Still sore.

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Where the U.K.'s Bank Bailout Went Wrong

Leonid Bershidsky is a Bloomberg View columnist. He was the founding editor of the Russian business daily Vedomosti and founded the opinion website Slon.ru.
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The price at which the U.K. government has sold a stake in the nationalized Royal Bank of Scotland suggests it will lose money on the bank bailout it constructed at the height of the financial crisis, something the U.S. has managed to avoid. At the time, though, Britain's toughness on rogue bankers was praised and the leniency of the U.S. -- which didn't fully nationalize any big banks -- was condemned. 

So who was right? Here's the math.

The U.K. government, which owned 78.3 percent of RBS following its 2008 bailout, has just sold 5.4 percent of the bank for $3.3 billion. That values RBS at $66.1 billion and the remaining government stake at $44.5 billion. Yet British taxpayers poured $71 billion into RBS, making a net loss.

The U.K. did better nationalizing a 41 percent stake in Lloyds Banking Group, which had been allowed to buy distressed Halifax Bank of Scotland, and two other banks -- Northern Rock, and Bradford & Bingley. The U.K. plowed $32 billion into the bank at today's exchange rate and has so far recouped $21 billion through gradual selloffs that brought the nationalized stake down to 15 percent. That stake is now worth about $13.8 billion, so on paper, the British taxpayer is better off.

Of course, these figures only refer to the nominal cost of the stakes that British taxpayers bought in the two banks, and not the financing costs of the investments. The National Audit Office explained last year that the cost of funding the Lloyds bailout had not been recouped. And overall, the British taxpayer faces a net pure loss on the collective sale of the two banks: It is at this point unlikely that all of the government's initial cash outlay of $190 billion at today's exchange rate will be recovered.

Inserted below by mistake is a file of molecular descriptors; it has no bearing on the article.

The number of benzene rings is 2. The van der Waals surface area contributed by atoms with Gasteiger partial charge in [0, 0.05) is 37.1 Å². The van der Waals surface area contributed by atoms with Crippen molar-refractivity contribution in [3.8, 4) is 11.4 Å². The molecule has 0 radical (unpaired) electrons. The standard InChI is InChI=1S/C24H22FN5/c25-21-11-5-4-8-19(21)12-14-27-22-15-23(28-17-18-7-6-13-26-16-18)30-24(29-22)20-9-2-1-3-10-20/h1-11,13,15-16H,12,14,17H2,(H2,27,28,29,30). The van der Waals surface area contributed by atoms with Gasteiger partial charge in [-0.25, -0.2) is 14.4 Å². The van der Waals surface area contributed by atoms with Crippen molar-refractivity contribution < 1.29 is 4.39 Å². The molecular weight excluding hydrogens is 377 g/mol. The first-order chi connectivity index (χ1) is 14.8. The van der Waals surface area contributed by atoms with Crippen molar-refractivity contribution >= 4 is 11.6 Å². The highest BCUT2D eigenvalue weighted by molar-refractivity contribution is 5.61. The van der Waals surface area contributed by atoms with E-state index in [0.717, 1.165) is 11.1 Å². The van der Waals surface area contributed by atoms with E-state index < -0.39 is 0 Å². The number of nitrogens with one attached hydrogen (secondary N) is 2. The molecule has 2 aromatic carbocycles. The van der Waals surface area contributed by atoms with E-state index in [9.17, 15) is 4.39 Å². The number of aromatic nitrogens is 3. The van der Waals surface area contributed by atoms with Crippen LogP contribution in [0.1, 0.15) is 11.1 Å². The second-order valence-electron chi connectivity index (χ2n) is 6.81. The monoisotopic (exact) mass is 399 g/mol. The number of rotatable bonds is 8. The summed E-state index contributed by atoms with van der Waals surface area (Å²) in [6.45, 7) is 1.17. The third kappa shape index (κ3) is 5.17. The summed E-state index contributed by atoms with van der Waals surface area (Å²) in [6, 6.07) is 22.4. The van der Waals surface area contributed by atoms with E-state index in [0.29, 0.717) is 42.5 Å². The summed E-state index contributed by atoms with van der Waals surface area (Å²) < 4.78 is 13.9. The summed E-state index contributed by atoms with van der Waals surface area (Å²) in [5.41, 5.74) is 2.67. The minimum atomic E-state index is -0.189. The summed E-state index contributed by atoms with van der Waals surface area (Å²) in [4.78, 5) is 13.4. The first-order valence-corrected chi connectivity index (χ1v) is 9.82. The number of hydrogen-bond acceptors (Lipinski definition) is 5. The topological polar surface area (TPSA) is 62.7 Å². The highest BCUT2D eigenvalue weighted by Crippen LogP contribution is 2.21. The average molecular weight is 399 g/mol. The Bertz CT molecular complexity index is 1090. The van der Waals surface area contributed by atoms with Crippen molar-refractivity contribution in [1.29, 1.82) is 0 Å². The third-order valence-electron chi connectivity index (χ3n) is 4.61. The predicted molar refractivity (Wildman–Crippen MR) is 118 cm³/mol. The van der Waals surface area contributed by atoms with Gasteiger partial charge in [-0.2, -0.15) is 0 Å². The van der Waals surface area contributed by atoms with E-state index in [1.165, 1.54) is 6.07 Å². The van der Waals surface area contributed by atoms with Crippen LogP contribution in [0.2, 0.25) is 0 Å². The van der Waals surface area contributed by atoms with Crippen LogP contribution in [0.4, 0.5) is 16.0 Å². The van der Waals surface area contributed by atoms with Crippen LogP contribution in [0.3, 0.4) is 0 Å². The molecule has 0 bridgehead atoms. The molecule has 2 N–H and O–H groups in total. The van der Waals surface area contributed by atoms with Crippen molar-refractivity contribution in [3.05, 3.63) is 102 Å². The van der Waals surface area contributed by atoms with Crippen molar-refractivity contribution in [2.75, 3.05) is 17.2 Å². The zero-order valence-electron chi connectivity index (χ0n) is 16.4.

The U.S. government, by contrast, actually made a small profit (again, ignoring funding and opportunity cost) on its Troubled Asset Relief Program, or TARP. It invested $426.4 billion and recovered $441.7 billion by the time the bailout program shut down late last year. Only a handful of small banks haven't yet paid back about $700 million in government assistance.

At the time the two bailouts were hastily put together, the British one was praised for its decisiveness. Economist Paul Krugman wrote in The New York Times that the Labour government of Gordon Brown had "shown itself willing to think clearly about the financial crisis, and act quickly on its conclusions." He criticized U.S. Treasury Secretary Henry Paulson for his slowness to embrace bank nationalization.

The U.S. did eventually inject capital into 707 banks, but in exchange for noncontrolling stakes and without replacing the banks' managers. The biggest recipients of such aid -- the likes of Goldman Sachs, JP Morgan Chase and Morgan Stanley -- felt humiliated and hastened to exit the so-called Capital Purchase Program, part of TARP, paying back the taxpayer funds and dividends. By the end of 2009, only small community banks, held to stricter standards, remained in the CPP (stakes in these banks were later auctioned off, mainly to private funds).